MINDBEAT:
 
Your Weekly Student
Mental Health Toolkit

 
Week of 5/26/2020
 
 
 
 

Hello MindBeat family! 

I hope this note finds you all well and coping with the challenges and uncertainties of the past couple of months.  Now is the time when the children we’re serving need us more than ever- whether you’re an educator or a parent, thanks so much for all that you’re doing to support.  It has been heartening in the past few weeks to see the fact that the effects of the COVID-19 pandemic on student mental health is becoming a story of national focus- the below article from Forbes is a good example of that.  But awareness of the issue is just step 1- we now need to act and ensure that every school district has a plan in place to create a seamless mental health safety net for students in the fall.  At MindBeat, we’ll be sharing more and more feedback for districts in the coming weeks about the nature of the challenges students are likely to face, and what they can to do to start to prepare. 

Again, thanks for all that you do and have a great week!

Duncan Young
CEO, Effective School Solutions

 
 
Article of the Week
 

 
 
It's Not Children's Education We Should Be Worried About, It's Their Mental Health

Nick Morrison, of Forbes Magazine, discusses the impact of school closures and distance learning on the mental health of students.


 

 
 
 
 
Upcoming Webinars
 
 
May 27th, 4:00 PM EDT
Dealing with Challenging Homebound Kids? Try the Nurtured Heart Approach®
In this presentation, participants will learn how to use the Nurtured Heart Approach® to find the greatness in our students and children- a great approach to interacting with students during these times of school closure. This session is appropriate for teachers, aides and parents.
 
 
June 3rd, 4:00 PM EDT
Recognizing Child and Adolescent Depression During a Pandemic
In this presentation participants will gain an awareness of the signs and symptoms of child and adolescent depression, and the impact that social isolation is playing on its increased prevalence. This session is appropriate for teachers, aides and parents.
 
 
Mental Health Moments #28-30
Week of May 26th, 2020
 
 
Mental Health Moment #28
Social Media Cleanup Submitted by Laura McClinton, ESS Clinical Coordinator

Spring is finally here, and with it comes the opportunity for spring cleaning. While most people will focus on cleaning their homes, yards, etc… another good idea is to take a few moments to clean up your social media accounts. Make a conscious effort to follow more sites that bring you positivity while unfollowing people and sites that create more anxiety within you.
 

 
 


Mental Health Moment #29

Someday Soon Jars Submitted by Kelly Deegan, ESS Clinical Coordinator

Just because we are currently limited in what we can do, and where we can go, does not mean that things will be this way forever. Try creating a “Someday Soon Jar”.  Create a list of things that you would like to do, places you would like to go, things you would like to learn, etc. You and your family can add to your list of things that you will do when the social distancing is over.  Write each one on a piece of paper and put it into the jar. As social restrictions are lifted, go back to the papers and read what you have listed… you may be surprised and be able to complete some of them. Turn your frustration into anticipation!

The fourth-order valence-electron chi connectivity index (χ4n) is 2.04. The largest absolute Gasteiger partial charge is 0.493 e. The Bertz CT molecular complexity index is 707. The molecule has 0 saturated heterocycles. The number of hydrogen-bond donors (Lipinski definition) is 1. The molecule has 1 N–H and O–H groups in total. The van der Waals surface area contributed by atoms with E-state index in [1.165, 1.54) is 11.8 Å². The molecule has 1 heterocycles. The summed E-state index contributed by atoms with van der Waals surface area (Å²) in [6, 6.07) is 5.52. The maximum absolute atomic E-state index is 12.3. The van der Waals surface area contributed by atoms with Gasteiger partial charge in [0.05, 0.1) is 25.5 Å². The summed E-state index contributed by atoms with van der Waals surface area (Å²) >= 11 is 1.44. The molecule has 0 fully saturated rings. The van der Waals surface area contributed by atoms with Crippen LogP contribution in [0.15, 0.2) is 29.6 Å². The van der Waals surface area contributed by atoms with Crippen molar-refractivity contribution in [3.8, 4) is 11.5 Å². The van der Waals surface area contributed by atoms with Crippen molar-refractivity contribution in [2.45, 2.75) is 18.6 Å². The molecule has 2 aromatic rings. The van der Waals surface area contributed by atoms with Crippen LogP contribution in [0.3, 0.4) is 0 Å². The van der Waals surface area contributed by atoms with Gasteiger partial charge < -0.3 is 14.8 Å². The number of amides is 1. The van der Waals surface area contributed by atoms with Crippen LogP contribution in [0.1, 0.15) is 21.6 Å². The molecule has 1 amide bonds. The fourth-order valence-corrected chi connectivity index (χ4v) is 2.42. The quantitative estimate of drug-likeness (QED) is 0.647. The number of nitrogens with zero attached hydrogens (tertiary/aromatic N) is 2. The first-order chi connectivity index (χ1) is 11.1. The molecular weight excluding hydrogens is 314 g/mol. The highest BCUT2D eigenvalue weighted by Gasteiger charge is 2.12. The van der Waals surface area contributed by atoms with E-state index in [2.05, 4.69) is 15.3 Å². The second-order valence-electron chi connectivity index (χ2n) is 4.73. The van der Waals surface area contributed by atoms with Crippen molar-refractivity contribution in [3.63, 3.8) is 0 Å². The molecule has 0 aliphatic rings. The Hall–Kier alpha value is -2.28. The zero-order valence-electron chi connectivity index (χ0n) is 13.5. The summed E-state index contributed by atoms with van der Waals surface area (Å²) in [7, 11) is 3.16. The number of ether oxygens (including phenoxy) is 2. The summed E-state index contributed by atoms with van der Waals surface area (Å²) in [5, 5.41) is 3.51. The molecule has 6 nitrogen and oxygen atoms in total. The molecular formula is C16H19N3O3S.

Mental Health Moment #30
Coping Skills Box Submitted by Vanessa Boykewich, ESS Clinician

A Coping Skills Box is a box filled with objects that can help you to regulate your mood, increase focus, and / or self-soothe as needed. You can create your own Coping Skills Box by using markers to decorate a cardboard or shoe box you may have laying around. You can write a list of your favorite

 
 
 

coping skills on the outside, and fill the inside with things  like Play-Doh, therapeutic putty, small puzzles, fidget spinners, cards that prompt stretching / yoga poses, art supplies, and so much more!

During times of distress, it can be particularly difficult to think rationally and decide how to best help ourselves. Keeping a toolkit like this in a prominent and handy place is a great reminder to utilize healthy skills when you or anyone else in your family is feeling overwhelmingly distressed.

 
 
 
 
 
 
 
 
 
Key Numbers:
SAMHSA Disaster Distress Helpline at 1-800-985-5990
SAMHSA Disaster Distress Helpline text TalkWithUs to 66746
The Crisis Text Line text TALK to 741741
National Suicide Prevention Lifeline 1-800-273-TALK
Autism Response Team 1-800-AUTISM2 (English) 1-888-772-9050 (Spanish) 9:00 AM to 5:00 PM all time zones 
 
 
Visit us at www.effectiveschoolsolutions.com/covid19 and be sure to follow our social handles for up to date info and webinar sessions.
 
 
 
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Effective School Solutions, 121 Chanlon Road, New Providence, NJ
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